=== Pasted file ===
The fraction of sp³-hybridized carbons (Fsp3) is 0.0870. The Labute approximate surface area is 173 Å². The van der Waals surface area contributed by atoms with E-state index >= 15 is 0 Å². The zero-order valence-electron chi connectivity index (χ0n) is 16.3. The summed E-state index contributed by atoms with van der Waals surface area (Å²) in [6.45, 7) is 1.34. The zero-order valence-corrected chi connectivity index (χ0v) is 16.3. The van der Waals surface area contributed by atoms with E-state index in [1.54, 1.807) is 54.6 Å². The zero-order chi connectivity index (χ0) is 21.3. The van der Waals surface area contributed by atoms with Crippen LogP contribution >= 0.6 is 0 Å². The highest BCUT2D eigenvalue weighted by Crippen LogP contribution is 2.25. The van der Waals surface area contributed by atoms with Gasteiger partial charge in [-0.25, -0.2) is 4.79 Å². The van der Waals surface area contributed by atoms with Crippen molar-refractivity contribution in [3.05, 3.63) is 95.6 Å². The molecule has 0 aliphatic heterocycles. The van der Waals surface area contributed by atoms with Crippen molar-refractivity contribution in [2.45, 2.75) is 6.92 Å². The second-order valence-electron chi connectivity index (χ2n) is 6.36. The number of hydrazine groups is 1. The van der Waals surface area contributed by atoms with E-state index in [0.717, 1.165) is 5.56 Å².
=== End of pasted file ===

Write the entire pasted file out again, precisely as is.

The fraction of sp³-hybridized carbons (Fsp3) is 0.0870. The Labute approximate surface area is 173 Å². The van der Waals surface area contributed by atoms with E-state index >= 15 is 0 Å². The zero-order valence-electron chi connectivity index (χ0n) is 16.3. The summed E-state index contributed by atoms with van der Waals surface area (Å²) in [6.45, 7) is 1.34. The zero-order valence-corrected chi connectivity index (χ0v) is 16.3. The van der Waals surface area contributed by atoms with E-state index in [1.54, 1.807) is 54.6 Å². The zero-order chi connectivity index (χ0) is 21.3. The van der Waals surface area contributed by atoms with Crippen LogP contribution >= 0.6 is 0 Å². The highest BCUT2D eigenvalue weighted by Crippen LogP contribution is 2.25. The van der Waals surface area contributed by atoms with Gasteiger partial charge in [-0.25, -0.2) is 4.79 Å². The van der Waals surface area contributed by atoms with Crippen molar-refractivity contribution in [3.05, 3.63) is 95.6 Å². The molecule has 0 aliphatic heterocycles. The van der Waals surface area contributed by atoms with Crippen molar-refractivity contribution in [2.45, 2.75) is 6.92 Å². The second-order valence-electron chi connectivity index (χ2n) is 6.36. The number of hydrazine groups is 1. The van der Waals surface area contributed by atoms with E-state index in [0.717, 1.165) is 5.56 Å².